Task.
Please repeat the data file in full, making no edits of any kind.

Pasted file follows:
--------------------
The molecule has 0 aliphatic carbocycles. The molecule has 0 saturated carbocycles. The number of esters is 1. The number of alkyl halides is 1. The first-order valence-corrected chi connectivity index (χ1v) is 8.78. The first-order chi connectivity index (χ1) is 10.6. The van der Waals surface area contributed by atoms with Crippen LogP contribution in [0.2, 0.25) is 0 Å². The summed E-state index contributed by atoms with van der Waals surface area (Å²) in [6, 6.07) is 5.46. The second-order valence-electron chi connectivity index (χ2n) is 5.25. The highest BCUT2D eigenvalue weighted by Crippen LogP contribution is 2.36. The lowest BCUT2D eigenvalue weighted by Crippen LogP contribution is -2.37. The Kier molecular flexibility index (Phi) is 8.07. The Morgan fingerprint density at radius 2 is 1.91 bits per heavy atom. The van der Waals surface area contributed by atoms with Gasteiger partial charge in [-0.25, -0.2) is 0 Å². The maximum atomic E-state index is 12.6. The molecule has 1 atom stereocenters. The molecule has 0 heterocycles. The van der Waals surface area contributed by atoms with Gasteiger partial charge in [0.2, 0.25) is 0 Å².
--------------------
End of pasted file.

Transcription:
The molecule has 0 aliphatic carbocycles. The molecule has 0 saturated carbocycles. The number of esters is 1. The number of alkyl halides is 1. The first-order valence-corrected chi connectivity index (χ1v) is 8.78. The first-order chi connectivity index (χ1) is 10.6. The van der Waals surface area contributed by atoms with Crippen LogP contribution in [0.2, 0.25) is 0 Å². The summed E-state index contributed by atoms with van der Waals surface area (Å²) in [6, 6.07) is 5.46. The second-order valence-electron chi connectivity index (χ2n) is 5.25. The highest BCUT2D eigenvalue weighted by Crippen LogP contribution is 2.36. The lowest BCUT2D eigenvalue weighted by Crippen LogP contribution is -2.37. The Kier molecular flexibility index (Phi) is 8.07. The Morgan fingerprint density at radius 2 is 1.91 bits per heavy atom. The van der Waals surface area contributed by atoms with Gasteiger partial charge in [-0.25, -0.2) is 0 Å². The maximum atomic E-state index is 12.6. The molecule has 1 atom stereocenters. The molecule has 0 heterocycles. The van der Waals surface area contributed by atoms with Gasteiger partial charge in [0.2, 0.25) is 0 Å².